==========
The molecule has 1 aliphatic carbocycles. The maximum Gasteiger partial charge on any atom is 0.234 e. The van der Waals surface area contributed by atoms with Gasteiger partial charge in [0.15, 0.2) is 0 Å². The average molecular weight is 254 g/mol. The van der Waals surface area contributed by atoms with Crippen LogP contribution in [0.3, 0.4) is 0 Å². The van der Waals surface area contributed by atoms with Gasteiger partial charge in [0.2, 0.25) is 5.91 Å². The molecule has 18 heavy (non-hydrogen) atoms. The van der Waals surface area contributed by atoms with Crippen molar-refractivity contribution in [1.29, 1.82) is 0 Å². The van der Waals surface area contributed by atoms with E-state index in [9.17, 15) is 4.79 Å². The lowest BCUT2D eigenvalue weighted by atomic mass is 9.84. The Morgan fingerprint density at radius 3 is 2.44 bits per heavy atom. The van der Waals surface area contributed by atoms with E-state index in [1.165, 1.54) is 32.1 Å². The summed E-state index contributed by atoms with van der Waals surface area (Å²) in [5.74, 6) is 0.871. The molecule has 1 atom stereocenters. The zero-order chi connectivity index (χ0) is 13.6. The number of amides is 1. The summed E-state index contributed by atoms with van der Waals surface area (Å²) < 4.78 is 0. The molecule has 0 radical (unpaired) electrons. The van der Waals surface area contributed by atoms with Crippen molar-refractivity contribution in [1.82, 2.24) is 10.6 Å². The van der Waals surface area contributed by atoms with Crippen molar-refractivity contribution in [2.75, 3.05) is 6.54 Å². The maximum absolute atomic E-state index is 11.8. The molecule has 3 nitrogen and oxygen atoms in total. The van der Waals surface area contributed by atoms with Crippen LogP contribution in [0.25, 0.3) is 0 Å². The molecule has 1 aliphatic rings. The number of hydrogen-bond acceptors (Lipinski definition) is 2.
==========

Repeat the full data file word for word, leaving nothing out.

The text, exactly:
The molecule has 1 aliphatic carbocycles. The maximum Gasteiger partial charge on any atom is 0.234 e. The van der Waals surface area contributed by atoms with Gasteiger partial charge in [0.15, 0.2) is 0 Å². The average molecular weight is 254 g/mol. The van der Waals surface area contributed by atoms with Crippen LogP contribution in [0.3, 0.4) is 0 Å². The van der Waals surface area contributed by atoms with Gasteiger partial charge in [0.2, 0.25) is 5.91 Å². The molecule has 18 heavy (non-hydrogen) atoms. The van der Waals surface area contributed by atoms with Crippen molar-refractivity contribution in [1.29, 1.82) is 0 Å². The van der Waals surface area contributed by atoms with E-state index in [9.17, 15) is 4.79 Å². The lowest BCUT2D eigenvalue weighted by atomic mass is 9.84. The Morgan fingerprint density at radius 3 is 2.44 bits per heavy atom. The van der Waals surface area contributed by atoms with E-state index in [1.165, 1.54) is 32.1 Å². The summed E-state index contributed by atoms with van der Waals surface area (Å²) in [5.74, 6) is 0.871. The molecule has 1 atom stereocenters. The zero-order chi connectivity index (χ0) is 13.6. The number of amides is 1. The summed E-state index contributed by atoms with van der Waals surface area (Å²) < 4.78 is 0. The molecule has 0 radical (unpaired) electrons. The van der Waals surface area contributed by atoms with Crippen molar-refractivity contribution in [1.82, 2.24) is 10.6 Å². The van der Waals surface area contributed by atoms with Crippen molar-refractivity contribution in [2.75, 3.05) is 6.54 Å². The maximum absolute atomic E-state index is 11.8. The molecule has 3 nitrogen and oxygen atoms in total. The van der Waals surface area contributed by atoms with Crippen LogP contribution in [0.25, 0.3) is 0 Å². The molecule has 1 aliphatic rings. The number of hydrogen-bond acceptors (Lipinski definition) is 2.